Do I Really Need An f2.8 Lens to “Cook” the Background In My Photos?


This is a really hot topic of discussion right now. It applies to me nearly all the time because I am a big fan of outdoor or location portraits. I’ve read really heated discussions on this and there are strong arguments for both sides, but I’m going to do a little “show and tell” about what I found out about my gear in my gear bag.

I recently had a friendly conversation with my friend Tom at Calumet Photo here in San Diego. I was talking to him about how a lot of folks are selling or trading glass to get Sigma or Tamron f2.8 zoom lenses. I explained that I have the Nikon 16-85mm VR and 70-300mm VR lenses for zooms and what he thought about those lenses compared to the Tamron and Sigma zooms. What he said may (or may not) shock you.

Tom told me that as a friend, he would tell me to keep the Nikon glass unless I really needed to shoot in low-light situations ALL THE TIME. Notice I emphasized those last three words. He said that for the work that I do that I would get no increase (and maybe even a slight decrease) in optical quality with a Tamron or Sigma lens.

Cooking The Background

This is a term or phrase used to describe dialing in a large aperture (small f-stop number) into your camera in order to keep your subject in focus and throw your background out of focus. This is directly related to Depth of Field. A shallow depth of field will allow you to “cook” the background (great for portraits), while a deep depth of field keeps everything in your image in focus (great for landscapes).

Small aperture setting (large f-stop number, like f22) = deep depth of field
Large aperture setting (small f-stop number, like f4) = shallow depth of field

There are a couple of other things that affect this as well, like focal length of your lens, subject to background distance, and focusing distance.

The image you see above I shot with my D90 and Nikon 70-300mm VR lens at f5.6. I had the lens racked all the way out to 300mm and I was about 6 feet away from the hummingbird feeder. My background was about another 10 feet away and I was able to really throw my background out of focus, which draws the viewers eye to the bird.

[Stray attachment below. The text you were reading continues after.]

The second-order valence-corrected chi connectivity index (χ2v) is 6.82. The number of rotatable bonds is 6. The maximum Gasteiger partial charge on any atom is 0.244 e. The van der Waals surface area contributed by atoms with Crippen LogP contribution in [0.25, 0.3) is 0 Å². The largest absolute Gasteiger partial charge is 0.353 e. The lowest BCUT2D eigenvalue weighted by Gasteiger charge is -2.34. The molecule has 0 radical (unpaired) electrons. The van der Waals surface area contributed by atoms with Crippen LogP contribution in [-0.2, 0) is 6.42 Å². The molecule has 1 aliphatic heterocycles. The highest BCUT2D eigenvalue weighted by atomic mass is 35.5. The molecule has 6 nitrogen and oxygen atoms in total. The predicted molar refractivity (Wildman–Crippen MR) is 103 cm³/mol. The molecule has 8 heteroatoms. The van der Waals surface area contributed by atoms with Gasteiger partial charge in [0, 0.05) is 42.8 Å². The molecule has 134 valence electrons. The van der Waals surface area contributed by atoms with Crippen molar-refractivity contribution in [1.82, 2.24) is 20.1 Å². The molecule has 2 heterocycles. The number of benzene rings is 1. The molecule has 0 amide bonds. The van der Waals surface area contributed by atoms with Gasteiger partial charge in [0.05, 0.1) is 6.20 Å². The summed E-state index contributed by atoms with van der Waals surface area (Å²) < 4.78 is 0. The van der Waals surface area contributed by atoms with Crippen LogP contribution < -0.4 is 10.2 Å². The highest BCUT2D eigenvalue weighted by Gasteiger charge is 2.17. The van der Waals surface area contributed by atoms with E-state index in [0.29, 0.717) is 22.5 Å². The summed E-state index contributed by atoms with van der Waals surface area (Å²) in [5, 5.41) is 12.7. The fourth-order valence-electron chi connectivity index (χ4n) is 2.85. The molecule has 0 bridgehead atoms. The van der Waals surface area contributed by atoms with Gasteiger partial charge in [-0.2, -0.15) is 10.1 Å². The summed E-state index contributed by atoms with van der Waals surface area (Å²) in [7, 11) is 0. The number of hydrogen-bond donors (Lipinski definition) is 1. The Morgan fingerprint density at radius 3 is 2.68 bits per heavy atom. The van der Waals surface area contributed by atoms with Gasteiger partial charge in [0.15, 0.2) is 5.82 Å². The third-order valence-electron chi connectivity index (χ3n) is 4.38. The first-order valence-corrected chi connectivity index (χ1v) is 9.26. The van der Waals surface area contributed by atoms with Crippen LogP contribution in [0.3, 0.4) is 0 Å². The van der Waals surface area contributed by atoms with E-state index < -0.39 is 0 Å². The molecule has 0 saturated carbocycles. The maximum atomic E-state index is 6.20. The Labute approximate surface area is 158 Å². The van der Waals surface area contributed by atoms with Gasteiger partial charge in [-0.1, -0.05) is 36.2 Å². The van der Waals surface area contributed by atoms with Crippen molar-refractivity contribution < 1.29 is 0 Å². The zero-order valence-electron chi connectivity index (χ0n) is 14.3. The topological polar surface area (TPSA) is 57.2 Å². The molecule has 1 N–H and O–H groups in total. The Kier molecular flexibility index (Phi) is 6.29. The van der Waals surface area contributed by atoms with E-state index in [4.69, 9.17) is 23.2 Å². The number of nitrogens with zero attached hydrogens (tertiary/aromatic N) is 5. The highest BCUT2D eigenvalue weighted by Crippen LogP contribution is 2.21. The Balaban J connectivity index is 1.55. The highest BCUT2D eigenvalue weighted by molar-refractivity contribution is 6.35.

Many pro photographers say that the sweet aperture for shooting portraits and throwing the background out of focus is f4, which I can’t do at all with that lens, at any focal length. It’s maximum aperture is f4.5. However as you can see above, f5.6 looks pretty good and I probably won’t have any trouble cooking the background on an outdoor photo shoot.

So after saying all that, I hope you got my point. If not, my point is that you don’t necessarily need f2.8 glass to be able to cook the background in your images. Pay attention to your ratios that I mentioned above and you’ll be fine. I really don’t need f2.8 glass because I don’t shoot in low light situations very often and even if I did, I can get very useable images out of the D90 even at ISO 3200. If I really need some fast glass, I’ll probably just rent a really good Nikon lens like the 70-200 f2.8 or the like. Although, there are definitely some more Nikon prime lenses in my future!

If you have questions or comments, feel free to leave them below and I’ll answer them as quickly as I can. Have a great day and I’ll see you tomorrow for a little lesson in macro work.


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2 thoughts on “Do I Really Need An f2.8 Lens to “Cook” the Background In My Photos?

  1. Pingback: links for 2009-03-04 | Steve G. Bisig Photography

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